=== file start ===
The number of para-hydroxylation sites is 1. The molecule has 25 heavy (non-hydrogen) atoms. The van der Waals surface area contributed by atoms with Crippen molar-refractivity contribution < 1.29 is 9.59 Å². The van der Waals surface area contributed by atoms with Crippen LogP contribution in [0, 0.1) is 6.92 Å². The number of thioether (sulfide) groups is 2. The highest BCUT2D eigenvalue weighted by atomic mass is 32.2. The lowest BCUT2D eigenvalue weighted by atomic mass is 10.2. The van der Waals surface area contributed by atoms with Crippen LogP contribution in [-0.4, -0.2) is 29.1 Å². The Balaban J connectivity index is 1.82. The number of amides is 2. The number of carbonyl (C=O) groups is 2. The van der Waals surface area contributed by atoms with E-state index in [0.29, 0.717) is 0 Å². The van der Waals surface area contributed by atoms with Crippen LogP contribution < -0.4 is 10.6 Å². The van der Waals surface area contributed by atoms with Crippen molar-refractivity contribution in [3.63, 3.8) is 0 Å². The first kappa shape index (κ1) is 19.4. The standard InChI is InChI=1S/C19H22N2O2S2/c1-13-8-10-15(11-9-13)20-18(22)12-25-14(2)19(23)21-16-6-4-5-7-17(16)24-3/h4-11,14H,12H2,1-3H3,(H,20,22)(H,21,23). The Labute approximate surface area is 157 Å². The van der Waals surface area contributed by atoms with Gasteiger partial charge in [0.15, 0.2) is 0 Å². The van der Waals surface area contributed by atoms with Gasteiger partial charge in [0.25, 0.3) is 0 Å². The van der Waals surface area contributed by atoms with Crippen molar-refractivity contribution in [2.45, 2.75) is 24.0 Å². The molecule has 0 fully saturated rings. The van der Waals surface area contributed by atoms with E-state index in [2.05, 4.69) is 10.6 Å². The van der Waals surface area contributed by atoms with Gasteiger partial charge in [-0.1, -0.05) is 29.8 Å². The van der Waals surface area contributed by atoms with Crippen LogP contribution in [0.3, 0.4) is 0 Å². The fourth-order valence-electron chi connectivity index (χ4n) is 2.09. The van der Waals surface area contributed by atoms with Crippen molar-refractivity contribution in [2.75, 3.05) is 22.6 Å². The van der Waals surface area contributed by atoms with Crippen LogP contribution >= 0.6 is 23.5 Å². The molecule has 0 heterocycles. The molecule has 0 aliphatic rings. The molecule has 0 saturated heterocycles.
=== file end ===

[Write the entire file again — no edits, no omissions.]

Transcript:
The number of para-hydroxylation sites is 1. The molecule has 25 heavy (non-hydrogen) atoms. The van der Waals surface area contributed by atoms with Crippen molar-refractivity contribution < 1.29 is 9.59 Å². The van der Waals surface area contributed by atoms with Crippen LogP contribution in [0, 0.1) is 6.92 Å². The number of thioether (sulfide) groups is 2. The highest BCUT2D eigenvalue weighted by atomic mass is 32.2. The lowest BCUT2D eigenvalue weighted by atomic mass is 10.2. The van der Waals surface area contributed by atoms with Crippen LogP contribution in [-0.4, -0.2) is 29.1 Å². The Balaban J connectivity index is 1.82. The number of amides is 2. The number of carbonyl (C=O) groups is 2. The van der Waals surface area contributed by atoms with E-state index in [0.29, 0.717) is 0 Å². The van der Waals surface area contributed by atoms with Crippen LogP contribution < -0.4 is 10.6 Å². The van der Waals surface area contributed by atoms with Crippen molar-refractivity contribution in [3.63, 3.8) is 0 Å². The first kappa shape index (κ1) is 19.4. The standard InChI is InChI=1S/C19H22N2O2S2/c1-13-8-10-15(11-9-13)20-18(22)12-25-14(2)19(23)21-16-6-4-5-7-17(16)24-3/h4-11,14H,12H2,1-3H3,(H,20,22)(H,21,23). The Labute approximate surface area is 157 Å². The van der Waals surface area contributed by atoms with Gasteiger partial charge in [0.15, 0.2) is 0 Å². The van der Waals surface area contributed by atoms with Gasteiger partial charge in [0.25, 0.3) is 0 Å². The van der Waals surface area contributed by atoms with Crippen molar-refractivity contribution in [2.45, 2.75) is 24.0 Å². The molecule has 0 fully saturated rings. The van der Waals surface area contributed by atoms with E-state index in [2.05, 4.69) is 10.6 Å². The van der Waals surface area contributed by atoms with Gasteiger partial charge in [-0.1, -0.05) is 29.8 Å². The van der Waals surface area contributed by atoms with Crippen LogP contribution in [0.3, 0.4) is 0 Å². The fourth-order valence-electron chi connectivity index (χ4n) is 2.09. The van der Waals surface area contributed by atoms with Crippen molar-refractivity contribution in [2.75, 3.05) is 22.6 Å². The van der Waals surface area contributed by atoms with Crippen LogP contribution >= 0.6 is 23.5 Å². The molecule has 0 heterocycles. The molecule has 0 aliphatic rings. The molecule has 0 saturated heterocycles.